Returning to the YWCA forum, I certainly stated at that forum that, given that the proposal is aimed at providing targeted consumer information to parents to assist them in making informed choices for their children, I advised that we would be prepared to consider what seems, prima facie, to be a sensible suggestion.

There has also been an inquiry into the whole issue of sexualisation of children by the Senate's Environment, Communication and Arts Committee, which reported in June 2008. The committee made a number of recommendations, and I note that very few of these recommendations have even been responded to. One of the committee's recommendations, at paragraph 4.108, was as follows: The committee recommends that publishers consider providing reader advice, based on the Office for Film and Literature Classification systems of classifications and consumer advice, on magazine covers indicating the presence of material that may be inappropriate for children.

In reaching this conclusion, the committee noted that a recurring theme throughout the report has been that informed and assisted parental choice is the best way to reconcile the principles of freedom of choice on the part of adults and the need to protect children from inappropriate or offensive material.

The committee did make an age-based distinction, namely, that a 12 to 16 year old recommendation was not appropriate, given that children may mature at different rates, and instead recommended in favour of the Office for Film and Literature Classification system. On that office's website is information relating to the Australian government's Attorney-General's Department publication called 'Understanding Classifications (Cinema)'. Many people would be familiar with the classifications; they seem to appear on all sorts of very mundane and different things you can find on free to air or Foxtel. There is a general classification, and I am not proposing to introduce one of those; but there is a PG classification, which states: The content is mild in impact. PG films contain material that a parent or carer might need to explain to younger children.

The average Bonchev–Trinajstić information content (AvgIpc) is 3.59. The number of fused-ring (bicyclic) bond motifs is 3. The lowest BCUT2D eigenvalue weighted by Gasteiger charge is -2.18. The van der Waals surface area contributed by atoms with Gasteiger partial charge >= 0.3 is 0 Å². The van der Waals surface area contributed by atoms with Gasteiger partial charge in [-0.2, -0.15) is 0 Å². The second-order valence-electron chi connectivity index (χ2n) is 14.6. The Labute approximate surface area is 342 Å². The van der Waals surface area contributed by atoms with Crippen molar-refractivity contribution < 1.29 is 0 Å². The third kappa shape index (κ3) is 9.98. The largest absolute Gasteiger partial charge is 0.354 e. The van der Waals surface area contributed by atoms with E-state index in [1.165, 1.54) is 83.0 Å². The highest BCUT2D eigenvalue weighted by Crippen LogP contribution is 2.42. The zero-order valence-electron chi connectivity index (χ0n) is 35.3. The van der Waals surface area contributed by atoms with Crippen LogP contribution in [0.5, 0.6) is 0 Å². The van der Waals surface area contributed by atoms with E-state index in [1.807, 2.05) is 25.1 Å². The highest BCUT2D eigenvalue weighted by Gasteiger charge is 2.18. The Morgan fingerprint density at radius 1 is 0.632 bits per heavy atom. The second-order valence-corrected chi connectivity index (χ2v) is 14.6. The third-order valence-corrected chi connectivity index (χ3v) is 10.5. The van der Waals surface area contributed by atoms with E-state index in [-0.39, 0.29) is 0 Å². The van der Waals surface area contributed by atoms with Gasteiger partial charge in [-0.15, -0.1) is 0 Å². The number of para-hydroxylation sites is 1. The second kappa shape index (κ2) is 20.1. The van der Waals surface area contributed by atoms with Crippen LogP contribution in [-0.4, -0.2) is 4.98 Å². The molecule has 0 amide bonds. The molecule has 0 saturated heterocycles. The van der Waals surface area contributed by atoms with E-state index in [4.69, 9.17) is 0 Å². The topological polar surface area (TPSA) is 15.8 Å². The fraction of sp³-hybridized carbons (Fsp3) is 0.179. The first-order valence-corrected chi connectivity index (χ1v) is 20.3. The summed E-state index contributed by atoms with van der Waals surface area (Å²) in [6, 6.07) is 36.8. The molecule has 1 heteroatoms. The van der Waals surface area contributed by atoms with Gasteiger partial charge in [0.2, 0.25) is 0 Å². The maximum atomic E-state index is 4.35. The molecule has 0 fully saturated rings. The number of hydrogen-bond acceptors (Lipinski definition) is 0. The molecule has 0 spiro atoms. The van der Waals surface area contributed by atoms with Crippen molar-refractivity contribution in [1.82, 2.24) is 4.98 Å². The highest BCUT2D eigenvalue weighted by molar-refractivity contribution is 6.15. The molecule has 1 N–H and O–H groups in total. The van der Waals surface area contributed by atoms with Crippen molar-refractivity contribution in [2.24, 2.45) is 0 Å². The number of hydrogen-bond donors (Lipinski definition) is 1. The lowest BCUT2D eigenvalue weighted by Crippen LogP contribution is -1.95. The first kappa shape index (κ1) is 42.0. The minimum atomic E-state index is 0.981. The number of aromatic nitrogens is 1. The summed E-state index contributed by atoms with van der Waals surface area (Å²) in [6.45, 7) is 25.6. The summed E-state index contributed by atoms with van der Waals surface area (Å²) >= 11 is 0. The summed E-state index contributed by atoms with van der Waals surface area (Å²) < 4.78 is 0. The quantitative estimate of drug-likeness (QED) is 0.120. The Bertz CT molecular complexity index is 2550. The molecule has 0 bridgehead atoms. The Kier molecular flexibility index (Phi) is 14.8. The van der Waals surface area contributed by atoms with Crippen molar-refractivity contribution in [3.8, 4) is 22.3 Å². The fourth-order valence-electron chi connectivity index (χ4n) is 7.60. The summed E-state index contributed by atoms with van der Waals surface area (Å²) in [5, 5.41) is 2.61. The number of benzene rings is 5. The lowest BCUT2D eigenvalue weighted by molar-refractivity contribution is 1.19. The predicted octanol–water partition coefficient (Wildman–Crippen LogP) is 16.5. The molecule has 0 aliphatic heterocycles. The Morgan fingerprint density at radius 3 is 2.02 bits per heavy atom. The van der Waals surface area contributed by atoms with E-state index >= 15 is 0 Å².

It goes on to refer to the M classification, as follows:

The content is moderate in impact. M films are not recommended for people aged under 15 as a level of maturity is required. So, it is an advisory classification rather than it being set in stone about a specific age. Just in relation to some technical issues, I am very grateful to parliamentary counsel for bringing me up to speed on how the classifications act operates both in our state and nationally. It is interesting that in South Australia we have reserved our right to make our own classifications, which is rather handy. This segues rather interestingly into some of the discussions that we have been having on particular bills before this place and whether or not it is in our best interests to refer certain powers to other jurisdictions.

Leaving that aside, the bill will amend the Classification (Publications, Films and Computer Games) Act to include a PG and an M rating for children's magazines. As I have stated, we have our own classifications act, under which the South Australian Classification Council is the relevant statutory body for this purpose, and it reports annually to the Attorney-General on its activities.

Classifications generally at commonwealth and state levels operate in a similar manner in that media is either considered restricted or unrestricted. 'Restricted classification' is a legal definition which indicates that the media concerned—that is, films, computer games and magazines—is suitable for adults only. There is an MA15+ classification, which is also a legally restricted classification, that is, not suitable for people under the age of 15.

'Unrestricted media' currently applies only to films and carries ratings, that is, G, PG and M, as an advisory classification. However, the classification of publications falls into four different types: unrestricted (which is the equivalent to the general category), category 1 restricted, category 2 restricted, or refused classification. States and territories can make further restrictions, and most of those further restrictions relate to categories 1 and 2 classifications, that is, for 18+.